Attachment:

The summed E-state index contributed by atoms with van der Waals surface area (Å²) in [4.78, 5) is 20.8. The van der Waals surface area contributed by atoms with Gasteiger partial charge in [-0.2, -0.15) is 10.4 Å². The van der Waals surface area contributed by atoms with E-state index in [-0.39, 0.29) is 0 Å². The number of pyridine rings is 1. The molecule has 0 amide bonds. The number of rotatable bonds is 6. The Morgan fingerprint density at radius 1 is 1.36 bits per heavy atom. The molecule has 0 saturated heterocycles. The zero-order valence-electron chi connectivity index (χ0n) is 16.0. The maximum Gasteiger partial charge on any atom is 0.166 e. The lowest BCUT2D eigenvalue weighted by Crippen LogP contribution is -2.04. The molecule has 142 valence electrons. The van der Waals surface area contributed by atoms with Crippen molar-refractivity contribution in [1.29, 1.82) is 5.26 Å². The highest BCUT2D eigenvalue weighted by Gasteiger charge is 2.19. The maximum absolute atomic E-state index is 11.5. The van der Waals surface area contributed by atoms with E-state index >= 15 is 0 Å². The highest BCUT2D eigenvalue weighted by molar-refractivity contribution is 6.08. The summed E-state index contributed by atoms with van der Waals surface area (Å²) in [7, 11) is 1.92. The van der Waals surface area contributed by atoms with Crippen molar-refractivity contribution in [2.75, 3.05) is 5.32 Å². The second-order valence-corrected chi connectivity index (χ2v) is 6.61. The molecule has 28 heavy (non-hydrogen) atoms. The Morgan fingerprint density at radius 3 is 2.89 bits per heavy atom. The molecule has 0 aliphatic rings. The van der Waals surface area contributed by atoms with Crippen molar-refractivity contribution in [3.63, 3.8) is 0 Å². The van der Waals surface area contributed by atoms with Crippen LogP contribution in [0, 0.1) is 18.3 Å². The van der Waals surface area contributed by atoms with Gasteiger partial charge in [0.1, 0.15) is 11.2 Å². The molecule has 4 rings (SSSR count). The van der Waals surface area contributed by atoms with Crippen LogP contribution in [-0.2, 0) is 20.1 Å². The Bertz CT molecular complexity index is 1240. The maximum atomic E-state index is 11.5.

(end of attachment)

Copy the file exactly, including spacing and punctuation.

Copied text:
The summed E-state index contributed by atoms with van der Waals surface area (Å²) in [4.78, 5) is 20.8. The van der Waals surface area contributed by atoms with Gasteiger partial charge in [-0.2, -0.15) is 10.4 Å². The van der Waals surface area contributed by atoms with E-state index in [-0.39, 0.29) is 0 Å². The number of pyridine rings is 1. The molecule has 0 amide bonds. The number of rotatable bonds is 6. The Morgan fingerprint density at radius 1 is 1.36 bits per heavy atom. The molecule has 0 saturated heterocycles. The zero-order valence-electron chi connectivity index (χ0n) is 16.0. The maximum Gasteiger partial charge on any atom is 0.166 e. The lowest BCUT2D eigenvalue weighted by Crippen LogP contribution is -2.04. The molecule has 142 valence electrons. The van der Waals surface area contributed by atoms with Crippen molar-refractivity contribution in [1.29, 1.82) is 5.26 Å². The highest BCUT2D eigenvalue weighted by Gasteiger charge is 2.19. The maximum absolute atomic E-state index is 11.5. The van der Waals surface area contributed by atoms with E-state index >= 15 is 0 Å². The highest BCUT2D eigenvalue weighted by molar-refractivity contribution is 6.08. The summed E-state index contributed by atoms with van der Waals surface area (Å²) in [7, 11) is 1.92. The van der Waals surface area contributed by atoms with Crippen molar-refractivity contribution in [2.75, 3.05) is 5.32 Å². The second-order valence-corrected chi connectivity index (χ2v) is 6.61. The molecule has 28 heavy (non-hydrogen) atoms. The Morgan fingerprint density at radius 3 is 2.89 bits per heavy atom. The molecule has 0 aliphatic rings. The van der Waals surface area contributed by atoms with Crippen molar-refractivity contribution in [3.63, 3.8) is 0 Å². The van der Waals surface area contributed by atoms with Crippen LogP contribution in [0, 0.1) is 18.3 Å². The van der Waals surface area contributed by atoms with Gasteiger partial charge in [0.1, 0.15) is 11.2 Å². The molecule has 4 rings (SSSR count). The van der Waals surface area contributed by atoms with Crippen LogP contribution in [-0.2, 0) is 20.1 Å². The Bertz CT molecular complexity index is 1240. The maximum atomic E-state index is 11.5.